Thursday, April 07, 2011

Lost and found.

This, believe it or not, is a story with a happy ending − the ‘Lost and Found’ story, not The Cloud & The Kite tale. You may find it hard to accept the happy ending assertion simply because this blog, which as a rule tends to be subdued and cynical rather than over-the-top optimistic, says so.

The story started, if memory serves, in 1977. I was working in Everest Advertising at the time. The comprehensive dummy of the children’s book The Cloud & The Kite, written by me and illustrated by my friend Sanat Surti, was lying in a drawer in my cabin in the office. Then, one day, it suddenly went missing along with the typed manuscript or original text. This dummy had had the rare distinction of having travelled all the way to Japan and back.

Yesterday morning, believe it or not, I found the carbon copy of the long lost original text at home. It was lurking in a long forgotten bunch of papers tucked away in a drawer that had not been opened for years. If only, hoping against hope, I can now persuade Sanat to redo it, we may be able to take a crack at getting it into print as a children’s book.

Meanwhile, I am going to post the entire original text here so that, even if it doesn’t get published, it will get read by at least a few people. I have always felt that The Cloud & The Kite is a children’s book that deserves its place in the sun and that even some grown-ups with their inner child still extant may relish it.

By the way, the story-propelling device used in it is what you may call the plodding “if not this, then what” trial-and-error modus operandi of deductive reasoning. Read it and you’ll know what I mean.

[The Cloud & The Kite original text starts here …}

The Cloud & The Kite

By Deepak Mankar

Pictures by Sanat Surti

©Deepak Mankar 1976. Pictures ©Sanat Surti 1976.

A little cloud was wandering all alone in the sky one day. His name was Meghashyam.

“Oh, how I wish it were the monsoon,” he thought. “Then I would have lots of friends for company.”

But the rainy season was still far, far away. The sky was clear and blue but for Meghashyam.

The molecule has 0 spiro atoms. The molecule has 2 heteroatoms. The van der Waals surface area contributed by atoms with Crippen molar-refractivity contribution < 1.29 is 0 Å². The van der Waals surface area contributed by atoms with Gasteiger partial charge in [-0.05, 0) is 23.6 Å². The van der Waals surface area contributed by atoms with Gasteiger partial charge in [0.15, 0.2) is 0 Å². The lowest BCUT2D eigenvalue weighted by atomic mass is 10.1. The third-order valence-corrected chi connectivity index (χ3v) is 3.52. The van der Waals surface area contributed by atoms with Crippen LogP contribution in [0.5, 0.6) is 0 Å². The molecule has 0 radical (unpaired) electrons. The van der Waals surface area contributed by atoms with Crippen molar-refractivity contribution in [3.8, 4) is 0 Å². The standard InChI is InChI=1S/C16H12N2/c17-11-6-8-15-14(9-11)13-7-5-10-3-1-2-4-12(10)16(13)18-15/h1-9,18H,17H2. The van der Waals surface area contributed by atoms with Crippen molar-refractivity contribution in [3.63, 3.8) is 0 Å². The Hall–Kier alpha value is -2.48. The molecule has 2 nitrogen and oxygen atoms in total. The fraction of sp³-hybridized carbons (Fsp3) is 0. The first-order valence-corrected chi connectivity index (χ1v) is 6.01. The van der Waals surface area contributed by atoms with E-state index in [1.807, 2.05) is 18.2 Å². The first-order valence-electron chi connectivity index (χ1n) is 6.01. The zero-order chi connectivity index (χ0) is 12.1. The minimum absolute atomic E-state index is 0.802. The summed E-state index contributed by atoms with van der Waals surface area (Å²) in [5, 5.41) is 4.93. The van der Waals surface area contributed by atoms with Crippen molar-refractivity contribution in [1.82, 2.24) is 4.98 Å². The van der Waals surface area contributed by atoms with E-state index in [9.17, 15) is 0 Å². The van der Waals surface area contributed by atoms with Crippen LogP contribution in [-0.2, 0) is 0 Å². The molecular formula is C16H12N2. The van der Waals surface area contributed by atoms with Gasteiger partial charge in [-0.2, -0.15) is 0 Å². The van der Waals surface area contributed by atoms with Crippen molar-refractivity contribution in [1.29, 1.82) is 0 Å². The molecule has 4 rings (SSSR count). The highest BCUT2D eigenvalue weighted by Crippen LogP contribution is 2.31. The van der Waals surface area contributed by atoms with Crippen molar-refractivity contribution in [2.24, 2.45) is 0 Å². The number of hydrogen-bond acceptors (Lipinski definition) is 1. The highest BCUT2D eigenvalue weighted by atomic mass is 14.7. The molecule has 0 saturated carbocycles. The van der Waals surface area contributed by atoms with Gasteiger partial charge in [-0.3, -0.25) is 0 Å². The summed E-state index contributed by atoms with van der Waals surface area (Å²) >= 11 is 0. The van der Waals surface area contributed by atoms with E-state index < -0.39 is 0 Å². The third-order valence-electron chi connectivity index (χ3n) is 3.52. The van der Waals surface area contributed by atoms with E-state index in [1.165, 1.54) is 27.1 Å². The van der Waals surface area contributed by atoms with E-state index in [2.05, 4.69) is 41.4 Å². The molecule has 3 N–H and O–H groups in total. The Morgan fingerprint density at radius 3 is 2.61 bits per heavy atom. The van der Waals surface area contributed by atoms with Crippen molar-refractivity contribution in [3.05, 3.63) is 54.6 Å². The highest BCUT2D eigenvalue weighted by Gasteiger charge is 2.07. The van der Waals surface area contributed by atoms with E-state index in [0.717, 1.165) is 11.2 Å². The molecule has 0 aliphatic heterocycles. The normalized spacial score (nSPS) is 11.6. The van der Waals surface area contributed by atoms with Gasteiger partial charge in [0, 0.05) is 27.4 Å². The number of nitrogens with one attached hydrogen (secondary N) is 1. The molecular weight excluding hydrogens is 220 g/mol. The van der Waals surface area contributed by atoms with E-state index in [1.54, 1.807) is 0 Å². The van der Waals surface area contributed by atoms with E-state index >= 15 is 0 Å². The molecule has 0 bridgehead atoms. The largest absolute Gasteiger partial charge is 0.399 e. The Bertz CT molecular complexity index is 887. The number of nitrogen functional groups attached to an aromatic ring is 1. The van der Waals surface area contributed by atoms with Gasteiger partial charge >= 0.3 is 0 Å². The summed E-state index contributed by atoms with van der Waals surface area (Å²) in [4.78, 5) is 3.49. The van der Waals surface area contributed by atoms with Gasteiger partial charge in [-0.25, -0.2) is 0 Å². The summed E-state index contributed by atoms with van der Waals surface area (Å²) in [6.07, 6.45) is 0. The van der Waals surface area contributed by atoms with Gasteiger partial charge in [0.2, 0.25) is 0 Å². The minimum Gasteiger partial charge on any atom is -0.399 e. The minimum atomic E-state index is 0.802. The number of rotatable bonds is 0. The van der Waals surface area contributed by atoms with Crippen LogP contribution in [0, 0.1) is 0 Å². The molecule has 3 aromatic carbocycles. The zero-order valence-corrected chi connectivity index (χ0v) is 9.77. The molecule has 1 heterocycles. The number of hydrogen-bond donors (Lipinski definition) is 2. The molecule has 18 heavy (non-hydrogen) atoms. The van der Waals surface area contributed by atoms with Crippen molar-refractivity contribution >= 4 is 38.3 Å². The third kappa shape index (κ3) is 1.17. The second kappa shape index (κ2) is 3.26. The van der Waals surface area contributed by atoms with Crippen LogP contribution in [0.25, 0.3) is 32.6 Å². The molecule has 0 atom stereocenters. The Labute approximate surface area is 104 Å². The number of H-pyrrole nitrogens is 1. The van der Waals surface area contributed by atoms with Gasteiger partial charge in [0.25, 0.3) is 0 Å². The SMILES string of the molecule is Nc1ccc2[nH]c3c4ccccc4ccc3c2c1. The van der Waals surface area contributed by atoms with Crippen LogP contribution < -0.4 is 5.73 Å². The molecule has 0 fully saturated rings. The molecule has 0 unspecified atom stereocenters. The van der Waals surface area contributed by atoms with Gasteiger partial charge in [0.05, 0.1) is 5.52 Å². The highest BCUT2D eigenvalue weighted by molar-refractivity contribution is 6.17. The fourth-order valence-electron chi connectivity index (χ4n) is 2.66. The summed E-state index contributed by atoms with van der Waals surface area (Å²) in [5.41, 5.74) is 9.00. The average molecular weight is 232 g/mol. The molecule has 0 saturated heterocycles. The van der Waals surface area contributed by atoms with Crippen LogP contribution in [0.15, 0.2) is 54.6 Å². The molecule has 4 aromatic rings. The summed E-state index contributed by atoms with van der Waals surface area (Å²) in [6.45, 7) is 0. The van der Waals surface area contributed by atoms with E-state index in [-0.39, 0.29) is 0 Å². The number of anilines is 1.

“I shall change my shape and watch my shadow on the ground,” said he. “That will surely pass the time and keep me happy.”

First, Meghashyam turned himself into a rabbit with long ears and a cotton-bud tail.

“Ha, ha, ha,” he laughed. “Look at the funny bunny. Just look at his long, long ears and short, short tail.”

“Ho, ho, ho,” answered someone suddenly. “Bunnies are white and fair, not grey and dark like your silly shadow.”

“Who said that?” cried Meghashyam angrily.

He looked and looked but could find nobody.

So he went back to his game. He changed the rabbit into a flower with tiny petals and a short stem.

“Ha, ha, ha,” he roared with laughter. “This time, it is a cute little flower with a short tail. Just take hold of the tail and you will get a beautiful flower.”

“Ho, ho, ho,” jeered the same voice again. “Flowers are pink and fair, not grey and dark like your silly shadow.”

This time Meghashyam looked longer and harder than before. But he still could not find the owner of the voice.

“My ears are playing tricks on me,” he said.

“No, they are not,” said the voice shriller than before. “I am right here, behind you.”

Meghashyam turned round and noticed a kite flying smartly and shining brightly in the sunlight.

He had never met a kite before. Kites do not fly in the rainy season, do they?

“My name is Meghashyam. It means a dark cloud,” he said politely. “And, who are you?”